Each workshop kit that I create contains at least a dozen different pieces: 2 nibs, 1 nib holder, 1 pencil, 1 brush pen, 1 pad of paper, 1 workbook (with clip), 1 inky-dip with ink, tissue paper for inside the box, 1 box for holding everything, ribbon to tie around the box, a sticker with my brand name for each box, and a little extra goodie for fun, like a notepad. Take time to write out every single thing you will need in your workshop kit - or grab my handy-dandy Calligraphy Workshop Planning Guide to keep you organized and give you a head start. This planning guide includes all the places I purchase my workshop supplies & materials!

The nibs need to either be prepped before the workshop or you can include a potato in each student’s kit so that they can learn to prep their own nibs! I’ve found the potato method is more fun and more surprising for students as well.

Planning what you need for a workshop can be time consuming, as well as a dent on your wallet. I prefer to buy all my materials up front before a workshop. If the workshop doesn’t sell out (which is more common than not) then I carry those materials over to the next workshop. I’ll talk more about the marketing aspect later on in this post. I have certain online retailers now that I prefer to give my business to for my calligraphy workshops, specifically because they offer me certain discounts for buying in bulk. Whenever you can, try to purchase your products for a wholesale price because it will help you save so much money in the long run! You need to be a registered business to purchase wholesale.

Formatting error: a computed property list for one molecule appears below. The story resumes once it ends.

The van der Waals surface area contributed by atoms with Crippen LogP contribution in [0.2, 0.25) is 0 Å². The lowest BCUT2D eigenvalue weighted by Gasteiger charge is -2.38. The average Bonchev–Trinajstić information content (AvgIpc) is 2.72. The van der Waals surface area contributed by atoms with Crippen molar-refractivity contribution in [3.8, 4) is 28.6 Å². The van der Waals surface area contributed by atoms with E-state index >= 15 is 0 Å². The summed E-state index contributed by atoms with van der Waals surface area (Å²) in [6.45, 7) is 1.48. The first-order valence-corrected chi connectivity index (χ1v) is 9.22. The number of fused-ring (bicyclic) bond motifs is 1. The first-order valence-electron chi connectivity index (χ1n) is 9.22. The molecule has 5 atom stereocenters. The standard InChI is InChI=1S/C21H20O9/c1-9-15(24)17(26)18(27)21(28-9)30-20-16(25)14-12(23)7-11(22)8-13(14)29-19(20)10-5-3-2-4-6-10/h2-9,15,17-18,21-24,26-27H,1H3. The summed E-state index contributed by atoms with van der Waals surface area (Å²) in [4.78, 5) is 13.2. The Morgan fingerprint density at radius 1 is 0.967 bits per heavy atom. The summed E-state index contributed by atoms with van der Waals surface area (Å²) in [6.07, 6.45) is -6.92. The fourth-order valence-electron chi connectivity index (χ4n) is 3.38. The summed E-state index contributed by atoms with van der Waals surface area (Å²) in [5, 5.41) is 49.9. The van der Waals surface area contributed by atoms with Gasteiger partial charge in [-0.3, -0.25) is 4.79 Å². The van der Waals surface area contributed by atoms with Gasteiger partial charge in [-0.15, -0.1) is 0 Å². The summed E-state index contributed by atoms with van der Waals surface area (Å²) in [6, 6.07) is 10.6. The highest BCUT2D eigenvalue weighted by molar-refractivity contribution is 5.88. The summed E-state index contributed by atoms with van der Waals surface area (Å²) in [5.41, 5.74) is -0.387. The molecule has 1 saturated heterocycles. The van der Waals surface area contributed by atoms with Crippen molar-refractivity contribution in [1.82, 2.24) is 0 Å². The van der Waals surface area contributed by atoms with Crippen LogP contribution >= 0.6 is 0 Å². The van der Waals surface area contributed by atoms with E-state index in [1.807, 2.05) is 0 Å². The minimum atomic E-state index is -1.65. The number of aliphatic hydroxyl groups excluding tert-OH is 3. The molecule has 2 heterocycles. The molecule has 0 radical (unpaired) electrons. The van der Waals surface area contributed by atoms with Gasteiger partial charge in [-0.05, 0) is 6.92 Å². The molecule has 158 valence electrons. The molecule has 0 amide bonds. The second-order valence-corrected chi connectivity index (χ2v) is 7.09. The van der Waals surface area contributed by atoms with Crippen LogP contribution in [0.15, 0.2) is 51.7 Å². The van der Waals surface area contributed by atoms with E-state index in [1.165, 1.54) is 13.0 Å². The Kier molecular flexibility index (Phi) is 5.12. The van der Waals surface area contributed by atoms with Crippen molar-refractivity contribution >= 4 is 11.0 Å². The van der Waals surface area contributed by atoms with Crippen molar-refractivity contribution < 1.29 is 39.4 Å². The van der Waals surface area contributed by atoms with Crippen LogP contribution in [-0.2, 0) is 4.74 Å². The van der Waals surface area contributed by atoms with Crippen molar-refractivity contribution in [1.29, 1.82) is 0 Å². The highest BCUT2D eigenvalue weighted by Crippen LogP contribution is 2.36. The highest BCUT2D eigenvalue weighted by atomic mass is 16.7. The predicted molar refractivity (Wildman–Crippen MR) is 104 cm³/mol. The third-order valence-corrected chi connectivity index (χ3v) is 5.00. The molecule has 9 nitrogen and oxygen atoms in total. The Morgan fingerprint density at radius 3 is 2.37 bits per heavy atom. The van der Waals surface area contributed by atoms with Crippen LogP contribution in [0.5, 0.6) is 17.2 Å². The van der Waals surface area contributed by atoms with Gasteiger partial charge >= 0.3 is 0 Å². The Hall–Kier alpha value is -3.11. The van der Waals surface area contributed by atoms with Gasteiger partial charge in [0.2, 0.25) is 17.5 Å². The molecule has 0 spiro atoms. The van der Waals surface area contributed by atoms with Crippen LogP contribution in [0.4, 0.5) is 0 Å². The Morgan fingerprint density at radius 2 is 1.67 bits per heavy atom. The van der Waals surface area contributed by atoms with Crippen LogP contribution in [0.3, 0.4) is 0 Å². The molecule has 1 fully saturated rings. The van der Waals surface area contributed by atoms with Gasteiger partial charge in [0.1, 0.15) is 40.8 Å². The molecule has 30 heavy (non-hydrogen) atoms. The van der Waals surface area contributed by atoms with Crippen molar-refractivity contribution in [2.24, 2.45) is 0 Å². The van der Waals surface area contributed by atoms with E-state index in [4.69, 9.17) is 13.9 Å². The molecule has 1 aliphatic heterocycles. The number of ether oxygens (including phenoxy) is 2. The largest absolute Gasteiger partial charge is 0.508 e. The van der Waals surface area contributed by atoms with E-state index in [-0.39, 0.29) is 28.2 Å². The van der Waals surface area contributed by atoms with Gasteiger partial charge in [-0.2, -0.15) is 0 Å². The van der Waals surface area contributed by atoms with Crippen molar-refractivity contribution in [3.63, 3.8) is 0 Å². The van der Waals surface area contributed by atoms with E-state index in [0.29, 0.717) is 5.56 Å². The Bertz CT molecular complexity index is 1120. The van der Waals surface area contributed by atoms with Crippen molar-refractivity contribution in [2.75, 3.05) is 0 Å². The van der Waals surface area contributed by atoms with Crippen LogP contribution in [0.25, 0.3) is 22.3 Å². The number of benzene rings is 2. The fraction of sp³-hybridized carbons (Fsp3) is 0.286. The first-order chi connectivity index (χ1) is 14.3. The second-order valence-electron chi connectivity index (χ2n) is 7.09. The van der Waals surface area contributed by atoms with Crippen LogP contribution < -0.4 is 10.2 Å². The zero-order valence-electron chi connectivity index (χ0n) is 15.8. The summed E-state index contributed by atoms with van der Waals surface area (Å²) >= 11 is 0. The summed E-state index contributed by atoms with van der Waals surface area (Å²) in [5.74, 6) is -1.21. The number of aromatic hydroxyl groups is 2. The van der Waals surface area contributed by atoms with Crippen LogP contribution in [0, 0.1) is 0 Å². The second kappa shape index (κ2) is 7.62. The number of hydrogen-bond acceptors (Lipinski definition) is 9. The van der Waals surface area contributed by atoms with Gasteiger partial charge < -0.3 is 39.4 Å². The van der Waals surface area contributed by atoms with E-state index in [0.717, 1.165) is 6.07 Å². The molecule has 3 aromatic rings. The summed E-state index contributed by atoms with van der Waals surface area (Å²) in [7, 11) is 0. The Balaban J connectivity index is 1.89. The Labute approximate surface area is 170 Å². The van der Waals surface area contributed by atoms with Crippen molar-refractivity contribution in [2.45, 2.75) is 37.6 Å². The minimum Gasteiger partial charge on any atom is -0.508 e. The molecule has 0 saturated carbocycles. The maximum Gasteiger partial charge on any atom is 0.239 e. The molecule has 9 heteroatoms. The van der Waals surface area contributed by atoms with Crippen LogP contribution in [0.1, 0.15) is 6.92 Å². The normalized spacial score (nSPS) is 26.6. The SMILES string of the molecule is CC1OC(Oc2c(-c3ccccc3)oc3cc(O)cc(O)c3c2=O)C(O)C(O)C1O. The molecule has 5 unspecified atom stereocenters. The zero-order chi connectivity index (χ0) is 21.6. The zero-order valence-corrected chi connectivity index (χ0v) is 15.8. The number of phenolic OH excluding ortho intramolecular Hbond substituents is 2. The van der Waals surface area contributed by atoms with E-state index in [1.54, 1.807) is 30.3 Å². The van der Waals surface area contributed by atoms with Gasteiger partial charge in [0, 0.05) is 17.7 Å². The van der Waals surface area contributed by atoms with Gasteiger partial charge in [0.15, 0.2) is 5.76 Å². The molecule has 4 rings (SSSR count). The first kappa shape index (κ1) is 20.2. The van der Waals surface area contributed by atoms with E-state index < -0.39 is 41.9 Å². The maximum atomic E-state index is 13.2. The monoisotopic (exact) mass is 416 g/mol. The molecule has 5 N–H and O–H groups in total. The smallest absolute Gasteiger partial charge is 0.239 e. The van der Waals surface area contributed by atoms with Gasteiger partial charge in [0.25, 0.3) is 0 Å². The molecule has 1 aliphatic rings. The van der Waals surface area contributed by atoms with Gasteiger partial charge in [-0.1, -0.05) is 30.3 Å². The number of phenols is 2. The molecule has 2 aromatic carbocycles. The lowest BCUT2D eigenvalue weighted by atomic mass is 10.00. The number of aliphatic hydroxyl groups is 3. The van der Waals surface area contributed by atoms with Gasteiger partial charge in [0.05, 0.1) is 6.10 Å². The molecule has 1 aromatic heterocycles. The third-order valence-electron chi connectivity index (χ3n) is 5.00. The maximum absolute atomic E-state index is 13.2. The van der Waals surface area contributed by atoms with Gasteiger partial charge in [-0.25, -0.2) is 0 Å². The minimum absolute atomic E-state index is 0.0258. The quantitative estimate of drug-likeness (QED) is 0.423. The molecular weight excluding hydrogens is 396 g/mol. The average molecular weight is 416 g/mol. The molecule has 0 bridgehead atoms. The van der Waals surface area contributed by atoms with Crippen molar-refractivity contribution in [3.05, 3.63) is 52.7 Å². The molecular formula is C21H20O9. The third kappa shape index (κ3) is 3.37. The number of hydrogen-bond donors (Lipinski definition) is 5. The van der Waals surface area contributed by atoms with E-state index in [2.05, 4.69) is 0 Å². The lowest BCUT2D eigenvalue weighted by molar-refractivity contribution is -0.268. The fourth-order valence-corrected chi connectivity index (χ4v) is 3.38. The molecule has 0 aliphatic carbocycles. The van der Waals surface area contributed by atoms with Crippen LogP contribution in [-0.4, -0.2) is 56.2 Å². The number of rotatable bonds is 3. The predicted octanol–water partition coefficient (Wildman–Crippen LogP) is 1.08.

I use a cute white box to hold all of my materials for students, so that they have something to take everything home in at the end of the night. (Thank you Ashley Craft for this amazing idea & suggestion). If you want to know where I get these, the source will be in my Calligraphy Workshop Planning Guide.

Don’t forget to factor in the fact that you will be paying shipping for every material that you order online. That’s an unexpected cost that a lot of people forget about when estimating costs!

3. Find a space to host the calligraphy workshop!